You better believe it

Twenty years ago, BMW decided to discontinue the 8 Series because it couldn’t sell enough of them. It seems like a silly reason now considering how popular the super luxury market has become, but that was the lay of the land back then. It took the equivalent of almost two decades before BMW finally felt that it could return to that market. And so, after a 19-year absence, the BMW 8 Series has returned. Mind you; we’re not just talking about a single version of the 8 Series here. We’re talking about a full-blown lineup that includes a coupe, a convertible, an M8, and now, a Gran Coupe. It’s worth noting that BMW isn’t wasting any time fleshing out the whole 8 Series lineup. The 8 Series Coupe and 8 Series Convertible arrived just last year. Barely a few months later, the M8 followed and, a few weeks after its debut, the 8 Series Gran Coupe is now here. This is BMW at its most aggressive form, and if you didn’t know it then, you sure do now. Bavaria’s not wasting any time reminding us that the 8 Series nameplate once sat at the top of its model lineup, even if it took almost 20 years for us to be reminded of that. Was it worth the wait? Let’s find out.

Was the Wait for the 2020 BMW 8 Series Actually Worth it?

Now That the BMW 8 Series Lineup is Here, Is Bimmer's Flagship Worth the Wait? Exterior
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The BMW 8 Series is probably one of the most unique models in the German automaker’s history Among Bimmer’s existing lineup of models, the 8 Series hardly gets mentioned as a fan favorite.

Some people don’t even know about it, at least by those who don’t recall the first-generation 8er. That’s the thing with the 8 Series; expect for a decade-long run in the 1990s, the 8 Series didn’t exist. Not before the ’90s and certainly not after, too. It is, in many ways, BMW’s unicorn, the model we only get to see once in a lifetime. The 8 Series first entered our lives in 1990 when BMW introduced the E31 8 Series as a two-door coupe with a choice of naturally aspirated V-8 or V-12 engines. The E31 8 Series arrived just as production of the E24 generation 6 Series ended, and while the 8er wasn’t considered a direct successor to the departing 6er, BMW made no bones about what it wanted the 8 Series to be.

1989 - 1999 BMW 8-series
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The E31 8 Series was large, powerful, and ostentatious. It also came with many firsts.

It was the first road car to feature a V-12 engine mated to a six-speed manual transmission. It was one of the first vehicles to receive an electronic drive-by-wire throttle. Heck, it was also one of the first BMW road cars to muse a multi-link rear axle. The E31 8 Series was, for all intents and purposes, a low-slung, leather-lined two-door coupé that was so technologically advanced for its time, we often ignore how important it was in shaping BMW’s future. All told, the E31 8 Series lasted a full decade — 1989 to 1999 — in the market. It was only sold in the U.S. from 1991 to 1997, and of the 30,621 until BMW produced in its lifetime, around 8,000 of them became available in the U.S. It’s a modest total for a market as big as America, but if you ask people now, it’s unclear how many of the original E31 8 Series models are still around. Whatever the number is, what’s clear is that the E31 8 Series has become an iconic model in its own right. The 850CSi, in particular, is in its own stratosphere of importance. Less than 1,600 units of the 850CSi were built, and these models are the ones that command the highest price in the used-car market. If the 8 Series was a unicorn, the 850CSi, with its 375-horsepower, 5.6-liter V-12 engine, was Pegasus.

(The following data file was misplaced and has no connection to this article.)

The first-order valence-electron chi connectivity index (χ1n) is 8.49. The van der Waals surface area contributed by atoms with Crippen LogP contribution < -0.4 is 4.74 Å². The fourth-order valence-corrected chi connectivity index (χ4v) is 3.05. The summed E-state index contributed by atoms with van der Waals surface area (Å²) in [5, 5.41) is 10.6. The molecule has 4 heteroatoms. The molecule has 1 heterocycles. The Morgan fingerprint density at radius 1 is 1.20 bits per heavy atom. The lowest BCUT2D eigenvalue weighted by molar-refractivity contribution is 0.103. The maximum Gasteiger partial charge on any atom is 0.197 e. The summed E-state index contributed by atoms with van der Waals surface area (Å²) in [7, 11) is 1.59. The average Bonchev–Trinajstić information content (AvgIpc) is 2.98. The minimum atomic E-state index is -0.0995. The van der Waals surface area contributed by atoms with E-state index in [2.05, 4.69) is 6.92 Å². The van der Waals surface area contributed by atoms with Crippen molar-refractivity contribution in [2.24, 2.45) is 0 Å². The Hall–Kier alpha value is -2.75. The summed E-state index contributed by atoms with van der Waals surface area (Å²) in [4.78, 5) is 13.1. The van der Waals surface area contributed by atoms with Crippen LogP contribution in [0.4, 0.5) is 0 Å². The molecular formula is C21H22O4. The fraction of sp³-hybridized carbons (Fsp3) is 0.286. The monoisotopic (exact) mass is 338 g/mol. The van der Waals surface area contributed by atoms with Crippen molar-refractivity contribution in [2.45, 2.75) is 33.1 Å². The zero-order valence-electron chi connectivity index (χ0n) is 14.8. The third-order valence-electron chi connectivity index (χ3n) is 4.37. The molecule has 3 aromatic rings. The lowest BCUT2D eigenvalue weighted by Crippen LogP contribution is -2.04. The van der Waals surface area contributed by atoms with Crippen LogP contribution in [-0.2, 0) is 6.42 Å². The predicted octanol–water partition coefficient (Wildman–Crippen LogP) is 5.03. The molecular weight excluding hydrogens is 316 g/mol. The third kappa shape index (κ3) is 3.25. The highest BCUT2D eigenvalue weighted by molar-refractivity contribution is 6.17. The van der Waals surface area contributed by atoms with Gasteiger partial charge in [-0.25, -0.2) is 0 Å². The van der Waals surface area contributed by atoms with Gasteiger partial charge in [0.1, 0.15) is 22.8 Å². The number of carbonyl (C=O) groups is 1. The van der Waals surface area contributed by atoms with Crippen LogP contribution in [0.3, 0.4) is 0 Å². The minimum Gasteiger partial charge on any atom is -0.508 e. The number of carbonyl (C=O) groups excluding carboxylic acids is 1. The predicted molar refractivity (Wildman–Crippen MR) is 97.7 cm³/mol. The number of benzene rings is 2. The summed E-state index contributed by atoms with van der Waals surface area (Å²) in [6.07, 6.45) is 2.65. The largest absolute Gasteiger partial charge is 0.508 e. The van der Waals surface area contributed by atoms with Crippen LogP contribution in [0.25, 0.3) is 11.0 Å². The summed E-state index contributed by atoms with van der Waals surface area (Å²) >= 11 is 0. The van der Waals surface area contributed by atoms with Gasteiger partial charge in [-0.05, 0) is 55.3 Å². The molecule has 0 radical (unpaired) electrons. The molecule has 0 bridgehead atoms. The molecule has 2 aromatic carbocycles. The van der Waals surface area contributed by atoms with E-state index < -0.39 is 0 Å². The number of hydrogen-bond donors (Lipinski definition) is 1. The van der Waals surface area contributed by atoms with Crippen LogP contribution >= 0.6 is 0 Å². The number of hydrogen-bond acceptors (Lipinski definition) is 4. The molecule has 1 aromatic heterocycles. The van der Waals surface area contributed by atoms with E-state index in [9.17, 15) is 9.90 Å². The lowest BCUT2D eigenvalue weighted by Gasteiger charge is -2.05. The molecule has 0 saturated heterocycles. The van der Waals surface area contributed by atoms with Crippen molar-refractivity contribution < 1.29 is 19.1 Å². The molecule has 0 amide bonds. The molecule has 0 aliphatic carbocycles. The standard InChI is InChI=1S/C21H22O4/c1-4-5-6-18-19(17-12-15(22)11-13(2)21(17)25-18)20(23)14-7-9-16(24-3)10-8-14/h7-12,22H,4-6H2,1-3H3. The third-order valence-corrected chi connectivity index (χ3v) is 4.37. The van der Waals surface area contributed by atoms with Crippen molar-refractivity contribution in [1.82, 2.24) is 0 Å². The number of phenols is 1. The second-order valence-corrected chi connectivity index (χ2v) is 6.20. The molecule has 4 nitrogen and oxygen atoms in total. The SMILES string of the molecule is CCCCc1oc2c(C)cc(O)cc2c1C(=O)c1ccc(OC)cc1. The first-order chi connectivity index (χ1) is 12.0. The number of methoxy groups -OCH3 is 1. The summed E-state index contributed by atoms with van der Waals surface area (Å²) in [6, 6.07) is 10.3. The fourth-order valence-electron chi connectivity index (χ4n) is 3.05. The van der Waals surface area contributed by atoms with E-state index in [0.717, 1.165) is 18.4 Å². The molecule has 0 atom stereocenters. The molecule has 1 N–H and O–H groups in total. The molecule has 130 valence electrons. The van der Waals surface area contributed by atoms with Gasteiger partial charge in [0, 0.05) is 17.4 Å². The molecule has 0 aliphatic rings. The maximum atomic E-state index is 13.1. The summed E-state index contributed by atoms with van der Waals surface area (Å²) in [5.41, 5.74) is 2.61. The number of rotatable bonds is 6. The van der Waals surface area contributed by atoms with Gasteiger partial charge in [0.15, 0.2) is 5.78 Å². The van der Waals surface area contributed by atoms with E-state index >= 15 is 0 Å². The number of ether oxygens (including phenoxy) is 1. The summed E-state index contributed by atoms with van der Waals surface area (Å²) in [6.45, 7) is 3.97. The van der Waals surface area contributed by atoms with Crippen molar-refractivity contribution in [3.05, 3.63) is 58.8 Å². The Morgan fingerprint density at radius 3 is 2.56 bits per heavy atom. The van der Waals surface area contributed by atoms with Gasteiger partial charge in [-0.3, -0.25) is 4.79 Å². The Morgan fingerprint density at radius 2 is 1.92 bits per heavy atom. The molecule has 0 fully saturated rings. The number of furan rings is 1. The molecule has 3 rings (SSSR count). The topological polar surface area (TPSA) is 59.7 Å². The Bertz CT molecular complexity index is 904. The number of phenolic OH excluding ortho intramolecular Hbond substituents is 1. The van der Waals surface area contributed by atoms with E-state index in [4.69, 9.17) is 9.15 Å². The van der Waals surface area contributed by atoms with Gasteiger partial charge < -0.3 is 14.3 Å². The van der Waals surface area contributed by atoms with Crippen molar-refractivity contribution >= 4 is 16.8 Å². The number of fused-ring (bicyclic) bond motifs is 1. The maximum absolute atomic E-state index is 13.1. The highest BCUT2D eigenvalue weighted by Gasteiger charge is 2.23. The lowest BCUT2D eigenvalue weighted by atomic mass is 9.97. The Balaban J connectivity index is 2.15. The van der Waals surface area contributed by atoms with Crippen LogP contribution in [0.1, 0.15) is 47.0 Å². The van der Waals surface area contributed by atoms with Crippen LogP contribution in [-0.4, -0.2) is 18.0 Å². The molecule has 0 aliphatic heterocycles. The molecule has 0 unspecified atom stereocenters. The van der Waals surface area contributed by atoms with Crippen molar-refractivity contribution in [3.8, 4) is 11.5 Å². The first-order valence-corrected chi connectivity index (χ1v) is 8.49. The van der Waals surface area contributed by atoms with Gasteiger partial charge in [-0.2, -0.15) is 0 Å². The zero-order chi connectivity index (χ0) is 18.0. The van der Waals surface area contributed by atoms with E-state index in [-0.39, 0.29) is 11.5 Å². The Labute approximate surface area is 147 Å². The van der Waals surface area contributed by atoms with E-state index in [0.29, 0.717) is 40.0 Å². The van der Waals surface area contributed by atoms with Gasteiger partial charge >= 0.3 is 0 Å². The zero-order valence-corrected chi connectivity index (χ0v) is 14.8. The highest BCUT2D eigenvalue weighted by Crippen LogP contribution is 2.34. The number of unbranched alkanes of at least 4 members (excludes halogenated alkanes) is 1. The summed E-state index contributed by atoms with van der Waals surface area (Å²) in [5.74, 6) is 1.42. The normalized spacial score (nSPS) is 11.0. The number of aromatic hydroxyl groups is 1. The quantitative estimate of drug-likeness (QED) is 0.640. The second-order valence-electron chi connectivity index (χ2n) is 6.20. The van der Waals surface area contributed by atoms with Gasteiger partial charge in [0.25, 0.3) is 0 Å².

Unfortunately, BMW decided to kill the 8 Series in 1999, in part due to sagging sales and a shift in consumer priorities.

Big, powerful, and flashy cars gave way to more conservative people movers, so BMW shelved its undisputed flagship, leaving it to collect dust for the next two decades. Generations of car enthusiasts who grew up in the late ’90s and early 2000s only saw and heard the 8 Series in magazines and stories from those who were around to see them hit the roads of the world. In some ways, the E31 8 Series did become a mythical car, and it still is even with the arrival of the second-generation BMW 8 Series.

The 20-year gap between the first- and second-generation 8 Series is the longest such gap between succeeding generations of any model in BMW’s history. You can point to a number of reasons why it took BMW two decades to roll out the second-generation 8 Series. Part of it could be attributed to the costs of making one. Part of it could be attributed to the automaker’s experience with the first-generation 8 Series, which quickly lost steam in the sales department after a few years of popularity. Then there was the market trend, particularly in the 2000s when a lot of customers shied away from expensive luxury car splurges. But the biggest reason, at least in my mind, was need.

Now That the BMW 8 Series Lineup is Here, Is Bimmer's Flagship Worth the Wait?
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BMW didn’t need the 8 Series to serve as its flagship model. Both the 6 Series and 7 Series models wore those hats, often simultaneously.

A flagship look-at-me model didn’t jive with the German automaker’s position as an industry leader in its segment. Flagship models, at their core, are more like cherries on top of a sundae.